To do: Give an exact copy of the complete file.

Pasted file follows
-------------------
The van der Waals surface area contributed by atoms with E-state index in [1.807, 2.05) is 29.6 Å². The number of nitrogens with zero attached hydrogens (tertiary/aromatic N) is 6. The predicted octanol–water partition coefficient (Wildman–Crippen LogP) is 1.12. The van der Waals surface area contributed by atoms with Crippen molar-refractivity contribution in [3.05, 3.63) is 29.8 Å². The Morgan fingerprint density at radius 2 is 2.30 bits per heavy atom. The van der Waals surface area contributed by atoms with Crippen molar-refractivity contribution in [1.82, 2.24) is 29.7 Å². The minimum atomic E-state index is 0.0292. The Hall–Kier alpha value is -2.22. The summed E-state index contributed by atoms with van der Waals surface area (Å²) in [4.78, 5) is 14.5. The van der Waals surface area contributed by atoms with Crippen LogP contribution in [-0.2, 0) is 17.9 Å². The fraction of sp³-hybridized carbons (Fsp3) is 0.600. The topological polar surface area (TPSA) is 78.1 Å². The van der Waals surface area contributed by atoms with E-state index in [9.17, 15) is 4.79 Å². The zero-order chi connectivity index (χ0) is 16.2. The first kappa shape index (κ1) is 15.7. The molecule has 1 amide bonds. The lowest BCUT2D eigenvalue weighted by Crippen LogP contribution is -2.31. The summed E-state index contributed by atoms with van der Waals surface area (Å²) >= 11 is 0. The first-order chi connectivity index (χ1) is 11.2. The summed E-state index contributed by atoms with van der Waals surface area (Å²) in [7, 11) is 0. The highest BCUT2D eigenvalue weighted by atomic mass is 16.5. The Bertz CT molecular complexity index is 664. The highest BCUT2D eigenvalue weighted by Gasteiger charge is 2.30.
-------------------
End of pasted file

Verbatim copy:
The van der Waals surface area contributed by atoms with E-state index in [1.807, 2.05) is 29.6 Å². The number of nitrogens with zero attached hydrogens (tertiary/aromatic N) is 6. The predicted octanol–water partition coefficient (Wildman–Crippen LogP) is 1.12. The van der Waals surface area contributed by atoms with Crippen molar-refractivity contribution in [3.05, 3.63) is 29.8 Å². The Morgan fingerprint density at radius 2 is 2.30 bits per heavy atom. The van der Waals surface area contributed by atoms with Crippen molar-refractivity contribution in [1.82, 2.24) is 29.7 Å². The minimum atomic E-state index is 0.0292. The Hall–Kier alpha value is -2.22. The summed E-state index contributed by atoms with van der Waals surface area (Å²) in [4.78, 5) is 14.5. The van der Waals surface area contributed by atoms with Crippen LogP contribution in [-0.2, 0) is 17.9 Å². The fraction of sp³-hybridized carbons (Fsp3) is 0.600. The topological polar surface area (TPSA) is 78.1 Å². The van der Waals surface area contributed by atoms with E-state index in [9.17, 15) is 4.79 Å². The zero-order chi connectivity index (χ0) is 16.2. The first kappa shape index (κ1) is 15.7. The molecule has 1 amide bonds. The lowest BCUT2D eigenvalue weighted by Crippen LogP contribution is -2.31. The summed E-state index contributed by atoms with van der Waals surface area (Å²) >= 11 is 0. The first-order chi connectivity index (χ1) is 11.2. The summed E-state index contributed by atoms with van der Waals surface area (Å²) in [7, 11) is 0. The highest BCUT2D eigenvalue weighted by atomic mass is 16.5. The Bertz CT molecular complexity index is 664. The highest BCUT2D eigenvalue weighted by Gasteiger charge is 2.30.